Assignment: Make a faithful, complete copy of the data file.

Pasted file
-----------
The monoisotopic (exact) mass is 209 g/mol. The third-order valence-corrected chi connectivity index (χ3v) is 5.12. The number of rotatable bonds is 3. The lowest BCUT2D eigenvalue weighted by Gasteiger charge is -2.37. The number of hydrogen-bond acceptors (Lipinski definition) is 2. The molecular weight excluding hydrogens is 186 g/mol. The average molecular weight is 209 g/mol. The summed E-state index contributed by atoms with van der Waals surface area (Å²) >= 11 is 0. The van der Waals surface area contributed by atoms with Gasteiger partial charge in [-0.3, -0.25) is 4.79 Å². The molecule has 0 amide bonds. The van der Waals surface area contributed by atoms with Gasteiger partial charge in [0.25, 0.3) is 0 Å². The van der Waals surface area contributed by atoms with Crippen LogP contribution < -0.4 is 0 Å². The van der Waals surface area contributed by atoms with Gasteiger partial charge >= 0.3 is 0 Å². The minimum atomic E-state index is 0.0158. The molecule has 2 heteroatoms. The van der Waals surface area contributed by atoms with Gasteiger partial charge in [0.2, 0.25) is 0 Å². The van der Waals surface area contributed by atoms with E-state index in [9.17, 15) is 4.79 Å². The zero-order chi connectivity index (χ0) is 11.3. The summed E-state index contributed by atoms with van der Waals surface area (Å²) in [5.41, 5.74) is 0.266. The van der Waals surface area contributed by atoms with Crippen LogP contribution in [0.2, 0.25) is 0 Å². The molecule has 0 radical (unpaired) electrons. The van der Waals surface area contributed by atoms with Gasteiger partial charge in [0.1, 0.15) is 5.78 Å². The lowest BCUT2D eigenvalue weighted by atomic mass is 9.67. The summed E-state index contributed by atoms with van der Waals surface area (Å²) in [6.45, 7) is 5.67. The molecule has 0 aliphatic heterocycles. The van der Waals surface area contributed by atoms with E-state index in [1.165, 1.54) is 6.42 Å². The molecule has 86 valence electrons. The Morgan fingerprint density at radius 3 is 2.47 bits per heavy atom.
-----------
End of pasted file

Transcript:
The monoisotopic (exact) mass is 209 g/mol. The third-order valence-corrected chi connectivity index (χ3v) is 5.12. The number of rotatable bonds is 3. The lowest BCUT2D eigenvalue weighted by Gasteiger charge is -2.37. The number of hydrogen-bond acceptors (Lipinski definition) is 2. The molecular weight excluding hydrogens is 186 g/mol. The average molecular weight is 209 g/mol. The summed E-state index contributed by atoms with van der Waals surface area (Å²) >= 11 is 0. The van der Waals surface area contributed by atoms with Gasteiger partial charge in [-0.3, -0.25) is 4.79 Å². The molecule has 0 amide bonds. The van der Waals surface area contributed by atoms with Gasteiger partial charge in [0.25, 0.3) is 0 Å². The van der Waals surface area contributed by atoms with Crippen LogP contribution < -0.4 is 0 Å². The van der Waals surface area contributed by atoms with Gasteiger partial charge >= 0.3 is 0 Å². The minimum atomic E-state index is 0.0158. The molecule has 2 heteroatoms. The van der Waals surface area contributed by atoms with Gasteiger partial charge in [0.2, 0.25) is 0 Å². The van der Waals surface area contributed by atoms with E-state index in [9.17, 15) is 4.79 Å². The zero-order chi connectivity index (χ0) is 11.3. The summed E-state index contributed by atoms with van der Waals surface area (Å²) in [5.41, 5.74) is 0.266. The van der Waals surface area contributed by atoms with Crippen LogP contribution in [0.2, 0.25) is 0 Å². The molecule has 0 radical (unpaired) electrons. The van der Waals surface area contributed by atoms with Gasteiger partial charge in [0.1, 0.15) is 5.78 Å². The lowest BCUT2D eigenvalue weighted by atomic mass is 9.67. The summed E-state index contributed by atoms with van der Waals surface area (Å²) in [6.45, 7) is 5.67. The molecule has 0 aliphatic heterocycles. The van der Waals surface area contributed by atoms with E-state index in [1.165, 1.54) is 6.42 Å². The molecule has 86 valence electrons. The Morgan fingerprint density at radius 3 is 2.47 bits per heavy atom.